amaya at lake

amaya at lake

Saturday, December 31, 2011

Trying to explain lengthening and the fixator to family

     Over the past few weeks we've been able to spend a lot of time with family celebrating Christmas. It was nice seeing family from all over. Several times the conversation turned to the upcoming surgery (a little over two months away!) I tried my best to explain about how the lengthening will happen and what the fixator looks like and will work.   I talked with my aunt Rosa and uncle Alex and explained that Amaya would wear the fixator for about ten months and that she would have daily physical therapy. I told them that I was a bit nervous/queasy about the pin site cleaning (every day we have to clean all the areas where a pin is entering her leg, about eight spots). My aunt asked if a nurse would come do it, ( I wish!) but explained that we had to do it along with turning the screws several times a day. Her face was one of shock. "How can they ask you to do that to your own child? How can you do something you know is hurting her?" I answered honestly, "Trust me I know. I've been dreading it ever since I heard about it several years ago. The only thing that I can think is that turning the screws will make her leg longer and cleaning the pins is so vital to prevent infection. I have no choice, we have to do it. But, yes I'm scared and nervous and wish I didn't have to do it." She gave me a look of empathy, which I appreciated.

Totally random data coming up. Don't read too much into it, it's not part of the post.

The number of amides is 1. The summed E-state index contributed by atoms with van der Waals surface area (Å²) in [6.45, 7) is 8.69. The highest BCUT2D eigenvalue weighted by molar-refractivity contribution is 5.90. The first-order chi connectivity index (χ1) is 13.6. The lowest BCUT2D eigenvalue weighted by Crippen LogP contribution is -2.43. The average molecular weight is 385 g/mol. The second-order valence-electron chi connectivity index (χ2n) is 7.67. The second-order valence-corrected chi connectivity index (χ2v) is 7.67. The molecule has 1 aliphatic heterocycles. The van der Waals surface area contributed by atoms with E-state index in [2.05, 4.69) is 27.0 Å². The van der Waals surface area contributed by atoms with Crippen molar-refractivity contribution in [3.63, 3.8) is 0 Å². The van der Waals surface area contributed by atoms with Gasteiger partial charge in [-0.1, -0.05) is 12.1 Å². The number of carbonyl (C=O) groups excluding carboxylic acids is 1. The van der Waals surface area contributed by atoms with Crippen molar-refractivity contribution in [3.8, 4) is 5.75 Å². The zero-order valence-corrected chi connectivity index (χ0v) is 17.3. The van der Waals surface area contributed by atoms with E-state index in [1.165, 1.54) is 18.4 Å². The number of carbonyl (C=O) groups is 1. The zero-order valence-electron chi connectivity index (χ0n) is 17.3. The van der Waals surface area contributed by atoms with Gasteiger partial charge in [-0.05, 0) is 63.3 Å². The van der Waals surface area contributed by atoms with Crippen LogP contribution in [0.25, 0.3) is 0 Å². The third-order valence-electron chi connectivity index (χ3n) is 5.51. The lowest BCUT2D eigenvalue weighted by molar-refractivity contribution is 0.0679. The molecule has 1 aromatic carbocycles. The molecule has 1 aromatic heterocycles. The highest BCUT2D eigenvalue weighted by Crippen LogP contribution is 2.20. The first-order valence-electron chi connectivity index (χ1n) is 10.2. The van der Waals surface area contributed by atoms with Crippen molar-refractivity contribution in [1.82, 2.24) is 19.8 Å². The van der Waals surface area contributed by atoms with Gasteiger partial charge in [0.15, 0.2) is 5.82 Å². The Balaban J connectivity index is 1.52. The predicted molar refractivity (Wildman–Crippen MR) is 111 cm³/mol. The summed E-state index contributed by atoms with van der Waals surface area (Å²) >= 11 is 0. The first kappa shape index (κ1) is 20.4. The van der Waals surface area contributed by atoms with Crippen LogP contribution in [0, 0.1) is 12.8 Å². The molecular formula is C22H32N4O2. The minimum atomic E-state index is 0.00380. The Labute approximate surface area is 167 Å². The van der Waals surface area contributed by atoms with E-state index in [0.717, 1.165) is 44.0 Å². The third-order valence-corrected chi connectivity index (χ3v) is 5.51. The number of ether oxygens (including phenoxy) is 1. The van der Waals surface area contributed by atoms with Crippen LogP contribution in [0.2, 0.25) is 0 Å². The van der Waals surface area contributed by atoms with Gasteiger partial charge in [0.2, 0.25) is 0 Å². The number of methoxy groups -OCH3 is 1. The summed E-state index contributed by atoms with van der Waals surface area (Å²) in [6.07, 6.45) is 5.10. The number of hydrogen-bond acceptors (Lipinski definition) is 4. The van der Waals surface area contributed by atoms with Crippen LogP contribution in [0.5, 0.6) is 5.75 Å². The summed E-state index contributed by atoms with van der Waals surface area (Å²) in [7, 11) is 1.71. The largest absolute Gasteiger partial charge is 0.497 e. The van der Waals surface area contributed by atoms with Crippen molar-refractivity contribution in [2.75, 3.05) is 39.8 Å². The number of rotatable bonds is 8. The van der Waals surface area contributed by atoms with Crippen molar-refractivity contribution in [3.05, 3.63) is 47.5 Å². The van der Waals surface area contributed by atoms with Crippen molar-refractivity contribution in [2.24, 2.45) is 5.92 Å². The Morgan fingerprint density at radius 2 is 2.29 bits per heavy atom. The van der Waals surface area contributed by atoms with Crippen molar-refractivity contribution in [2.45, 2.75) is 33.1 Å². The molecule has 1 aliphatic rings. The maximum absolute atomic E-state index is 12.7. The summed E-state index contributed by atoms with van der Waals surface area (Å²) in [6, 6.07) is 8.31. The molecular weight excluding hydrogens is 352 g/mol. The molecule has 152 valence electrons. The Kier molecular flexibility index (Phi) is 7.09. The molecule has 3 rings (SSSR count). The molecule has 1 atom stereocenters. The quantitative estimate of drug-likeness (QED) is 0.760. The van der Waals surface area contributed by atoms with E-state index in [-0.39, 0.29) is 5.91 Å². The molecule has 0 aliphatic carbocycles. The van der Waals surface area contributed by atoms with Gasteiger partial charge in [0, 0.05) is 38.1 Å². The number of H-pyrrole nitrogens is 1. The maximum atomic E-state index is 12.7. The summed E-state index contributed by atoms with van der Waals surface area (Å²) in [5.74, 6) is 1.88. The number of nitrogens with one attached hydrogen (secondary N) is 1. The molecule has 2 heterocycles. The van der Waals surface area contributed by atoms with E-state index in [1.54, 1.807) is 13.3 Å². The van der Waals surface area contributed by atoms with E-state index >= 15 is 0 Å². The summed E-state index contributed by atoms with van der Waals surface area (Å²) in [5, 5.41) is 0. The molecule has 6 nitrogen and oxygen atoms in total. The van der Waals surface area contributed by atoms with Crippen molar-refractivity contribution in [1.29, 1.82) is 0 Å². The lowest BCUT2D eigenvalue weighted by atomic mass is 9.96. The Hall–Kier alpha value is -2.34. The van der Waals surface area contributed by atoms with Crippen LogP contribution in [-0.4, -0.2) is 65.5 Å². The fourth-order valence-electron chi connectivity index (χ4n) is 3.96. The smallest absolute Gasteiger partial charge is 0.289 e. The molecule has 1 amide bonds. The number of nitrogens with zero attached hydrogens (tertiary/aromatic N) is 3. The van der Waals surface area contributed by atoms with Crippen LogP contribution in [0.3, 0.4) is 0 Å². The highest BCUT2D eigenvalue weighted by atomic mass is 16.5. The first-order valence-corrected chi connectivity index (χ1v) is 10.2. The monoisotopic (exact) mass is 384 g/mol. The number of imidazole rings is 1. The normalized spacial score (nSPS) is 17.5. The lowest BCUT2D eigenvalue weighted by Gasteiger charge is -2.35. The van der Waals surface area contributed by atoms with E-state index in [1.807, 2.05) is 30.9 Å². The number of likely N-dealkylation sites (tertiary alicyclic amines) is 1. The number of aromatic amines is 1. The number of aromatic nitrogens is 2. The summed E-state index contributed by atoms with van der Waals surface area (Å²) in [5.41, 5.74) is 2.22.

I showed her a picture of an x-ray with the fixator on and one that showed the pin sites. She couldn't believe how long the pins were  and how deep they went in and out of the leg (they're about five inches long and go into the bone about an inch and come out of the skin about another inch). She showed my uncle Alex the picture and they both just stared at the pictures for awhile trying to figure it out. It's pretty amazing to see a picture, especially if you've never seen one, which most of us haven't.  Thankfully other parents have created blogs for their children and have posted pictures of the fixator, the x-rays, legs, etc. The blogs and pictures have been so helpful (thank you all for your blogs).